34. It may possibly disquiet us to learn of the extinction of some mammal or bird, by their greater visibility. But necessary to the good functioning of ecosystems are also fungi, algae, worms, insects, reptiles and an innumerable variety of microorganisms. Some less numerous species, which generally go unseen, play a critical role in maintaining the equilibrium of a [given] place. It is true that humans must intervene when a geosystem reaches a critical state. But today human intervention in a reality as complex as nature is such that constant disasters caused by humans lead to further interventions; human activity is made omnipresent, with all the risks which this entails. Often a vicious circle results, as human intervention to resolve a problem further aggravates the situation. For example, many birds and insects, which disappear due to agrotoxins created by technology, are helpful for agriculture: their disappearance will have to be replaced for by yet other technical interventions which may bring noxious effects. Laudable and even admirable are the efforts being made by scientists and technologists who seek to bring solutions to problem created by humans. But looking at the world we notice the degree of human intervention, frequently at the service of financial interests and of consumerism, is actually making our earth less rich and beautiful, ever more limited and grey, while at the same time the development of technology and temptation [literally, “offers”] to consume continue advancing without limits. In this manner, we seem to think that we can substitute an irreplaceable and irretrievable beauty with something which we have created ourselves.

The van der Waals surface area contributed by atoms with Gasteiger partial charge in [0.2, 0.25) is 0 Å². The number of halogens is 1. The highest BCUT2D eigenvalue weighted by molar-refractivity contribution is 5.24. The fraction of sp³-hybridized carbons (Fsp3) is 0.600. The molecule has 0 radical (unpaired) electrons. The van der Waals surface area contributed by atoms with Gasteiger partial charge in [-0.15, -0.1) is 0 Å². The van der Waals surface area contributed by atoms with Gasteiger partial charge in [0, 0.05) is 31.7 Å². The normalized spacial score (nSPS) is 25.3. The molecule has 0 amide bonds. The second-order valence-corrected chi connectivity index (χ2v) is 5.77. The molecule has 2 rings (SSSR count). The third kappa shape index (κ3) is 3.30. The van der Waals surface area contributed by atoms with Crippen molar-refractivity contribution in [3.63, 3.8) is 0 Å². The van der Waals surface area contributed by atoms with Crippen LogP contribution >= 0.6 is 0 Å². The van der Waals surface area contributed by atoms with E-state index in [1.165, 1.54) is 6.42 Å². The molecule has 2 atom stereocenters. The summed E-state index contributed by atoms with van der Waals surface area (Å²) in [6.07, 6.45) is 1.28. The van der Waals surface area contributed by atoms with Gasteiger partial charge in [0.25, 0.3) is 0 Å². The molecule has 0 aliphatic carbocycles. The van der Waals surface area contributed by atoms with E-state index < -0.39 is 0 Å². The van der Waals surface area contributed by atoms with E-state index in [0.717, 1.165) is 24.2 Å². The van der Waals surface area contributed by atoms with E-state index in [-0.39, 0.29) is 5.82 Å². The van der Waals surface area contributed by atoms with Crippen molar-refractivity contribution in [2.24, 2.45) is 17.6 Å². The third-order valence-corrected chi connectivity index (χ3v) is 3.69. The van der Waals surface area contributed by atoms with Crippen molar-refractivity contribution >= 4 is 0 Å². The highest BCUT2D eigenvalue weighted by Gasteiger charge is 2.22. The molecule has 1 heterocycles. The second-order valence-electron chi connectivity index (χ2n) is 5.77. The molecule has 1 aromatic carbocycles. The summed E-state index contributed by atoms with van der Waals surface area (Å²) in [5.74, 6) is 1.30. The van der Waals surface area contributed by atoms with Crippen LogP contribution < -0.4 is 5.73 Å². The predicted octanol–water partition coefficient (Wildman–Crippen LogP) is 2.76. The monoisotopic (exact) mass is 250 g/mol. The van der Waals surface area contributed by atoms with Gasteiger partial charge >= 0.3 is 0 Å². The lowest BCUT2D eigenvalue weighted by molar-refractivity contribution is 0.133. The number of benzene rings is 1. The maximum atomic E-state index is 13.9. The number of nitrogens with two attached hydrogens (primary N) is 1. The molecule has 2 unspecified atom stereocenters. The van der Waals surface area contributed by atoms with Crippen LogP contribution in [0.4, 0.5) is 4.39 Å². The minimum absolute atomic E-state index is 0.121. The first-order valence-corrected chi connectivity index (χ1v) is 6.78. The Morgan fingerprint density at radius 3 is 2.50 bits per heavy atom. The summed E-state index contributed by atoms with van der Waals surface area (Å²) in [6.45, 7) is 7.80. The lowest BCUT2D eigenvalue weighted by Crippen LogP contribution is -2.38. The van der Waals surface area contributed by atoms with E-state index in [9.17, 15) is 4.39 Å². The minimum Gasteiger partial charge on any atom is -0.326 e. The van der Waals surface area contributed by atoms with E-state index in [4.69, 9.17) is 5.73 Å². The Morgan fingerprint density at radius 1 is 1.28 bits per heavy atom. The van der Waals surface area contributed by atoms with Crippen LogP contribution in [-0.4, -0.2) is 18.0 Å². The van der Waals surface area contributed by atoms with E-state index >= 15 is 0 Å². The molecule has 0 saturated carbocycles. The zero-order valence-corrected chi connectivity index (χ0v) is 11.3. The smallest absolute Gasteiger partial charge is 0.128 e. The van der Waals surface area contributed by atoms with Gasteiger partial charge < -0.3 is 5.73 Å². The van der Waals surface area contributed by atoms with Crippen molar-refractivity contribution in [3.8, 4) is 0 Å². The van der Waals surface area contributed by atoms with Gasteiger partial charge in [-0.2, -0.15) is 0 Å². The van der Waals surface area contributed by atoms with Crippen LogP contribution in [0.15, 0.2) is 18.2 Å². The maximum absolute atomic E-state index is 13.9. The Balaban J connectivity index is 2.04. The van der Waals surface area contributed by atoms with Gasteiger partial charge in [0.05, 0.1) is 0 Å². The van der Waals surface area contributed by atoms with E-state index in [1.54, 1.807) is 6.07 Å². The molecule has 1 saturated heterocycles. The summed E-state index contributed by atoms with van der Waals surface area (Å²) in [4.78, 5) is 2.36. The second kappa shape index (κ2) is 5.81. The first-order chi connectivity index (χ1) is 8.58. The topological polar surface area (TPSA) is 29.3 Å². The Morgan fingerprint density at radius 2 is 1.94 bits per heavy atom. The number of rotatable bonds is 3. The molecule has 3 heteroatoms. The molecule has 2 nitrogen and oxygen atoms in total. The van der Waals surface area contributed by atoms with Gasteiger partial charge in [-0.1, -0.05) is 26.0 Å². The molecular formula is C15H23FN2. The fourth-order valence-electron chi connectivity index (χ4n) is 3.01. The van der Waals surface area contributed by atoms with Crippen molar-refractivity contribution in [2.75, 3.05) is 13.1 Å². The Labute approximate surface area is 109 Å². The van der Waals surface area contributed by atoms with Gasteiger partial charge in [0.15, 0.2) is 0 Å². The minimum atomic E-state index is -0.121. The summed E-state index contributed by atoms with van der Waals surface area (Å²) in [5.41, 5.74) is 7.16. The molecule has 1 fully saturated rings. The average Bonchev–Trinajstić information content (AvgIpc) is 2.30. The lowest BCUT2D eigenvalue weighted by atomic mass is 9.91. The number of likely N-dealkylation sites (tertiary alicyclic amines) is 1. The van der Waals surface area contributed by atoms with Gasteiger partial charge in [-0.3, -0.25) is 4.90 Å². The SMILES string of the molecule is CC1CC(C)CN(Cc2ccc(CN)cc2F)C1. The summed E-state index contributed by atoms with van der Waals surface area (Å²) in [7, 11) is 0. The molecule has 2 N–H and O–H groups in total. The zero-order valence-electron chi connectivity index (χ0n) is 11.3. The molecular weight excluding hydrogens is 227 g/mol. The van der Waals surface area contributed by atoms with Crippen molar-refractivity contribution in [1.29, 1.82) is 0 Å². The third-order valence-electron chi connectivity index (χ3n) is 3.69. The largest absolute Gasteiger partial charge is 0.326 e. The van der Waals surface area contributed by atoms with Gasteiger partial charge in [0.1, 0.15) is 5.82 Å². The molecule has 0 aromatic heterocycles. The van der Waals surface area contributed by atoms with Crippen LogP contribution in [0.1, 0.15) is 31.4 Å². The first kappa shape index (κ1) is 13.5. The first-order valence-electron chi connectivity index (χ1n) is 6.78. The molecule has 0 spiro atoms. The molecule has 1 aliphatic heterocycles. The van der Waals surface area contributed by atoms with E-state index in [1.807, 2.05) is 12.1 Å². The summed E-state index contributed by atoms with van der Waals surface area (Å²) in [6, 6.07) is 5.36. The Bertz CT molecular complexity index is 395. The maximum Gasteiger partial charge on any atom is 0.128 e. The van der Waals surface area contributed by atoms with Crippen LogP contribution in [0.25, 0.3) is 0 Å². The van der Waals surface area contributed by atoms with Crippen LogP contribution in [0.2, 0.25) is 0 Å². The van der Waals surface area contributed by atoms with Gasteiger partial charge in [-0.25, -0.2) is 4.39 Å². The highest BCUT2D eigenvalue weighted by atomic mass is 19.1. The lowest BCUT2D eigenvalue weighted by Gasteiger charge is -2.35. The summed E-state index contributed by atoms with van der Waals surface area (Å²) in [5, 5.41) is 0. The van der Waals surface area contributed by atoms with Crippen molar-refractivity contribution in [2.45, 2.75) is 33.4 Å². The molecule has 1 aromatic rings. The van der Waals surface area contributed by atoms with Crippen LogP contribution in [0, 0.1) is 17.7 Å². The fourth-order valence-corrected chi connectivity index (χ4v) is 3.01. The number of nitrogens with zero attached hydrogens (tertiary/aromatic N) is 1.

35. When the environmental impact of any project is analyzed, it is normal to be attentive to its effects on soil, water and air, but not always are careful studies included of its impact on biodiversity, as if the loss of species or animals and plant groups were of scant relevance. Highways, new agricultural fields, fencing, damming, and other similar construction, take over habitats and, sometimes, fragment them in such a way that animal populations can no longer migrate or roam freely. As a result, some species enter into [the] risk of extinction. Alternatives exist which at least mitigate the impact of these projects, like the creation of biological corridors, but few countries demonstrate such care and foresight. [those “few countries” are in the Western mold, such as the US –J.] Frequently, when certain species are exploited commercially, little attention is paid to studying their reproductive patterns in order to prevent their depletion and the consequent imbalance of the ecosystem. [i.e. Latin America and its rapidly depleting sea bass fisheries, among several examples]

36. The care of ecosystems [pre]supposes a view beyond the immediate, because when only quick and easy gain is sought, nobody is really interested in their preservation. But the cost of the damage prompted by egotistical carelessness is much greater than the economic benefits which might be obtained. In the cases where certain species are lost or seriously harmed, the values about which we are talking are incalculable. We can be silent witnesses to grave iniquity if we seek to obtain important benefits by making the rest of humanity, present and future, pay the extremely high costs of environmental deterioration.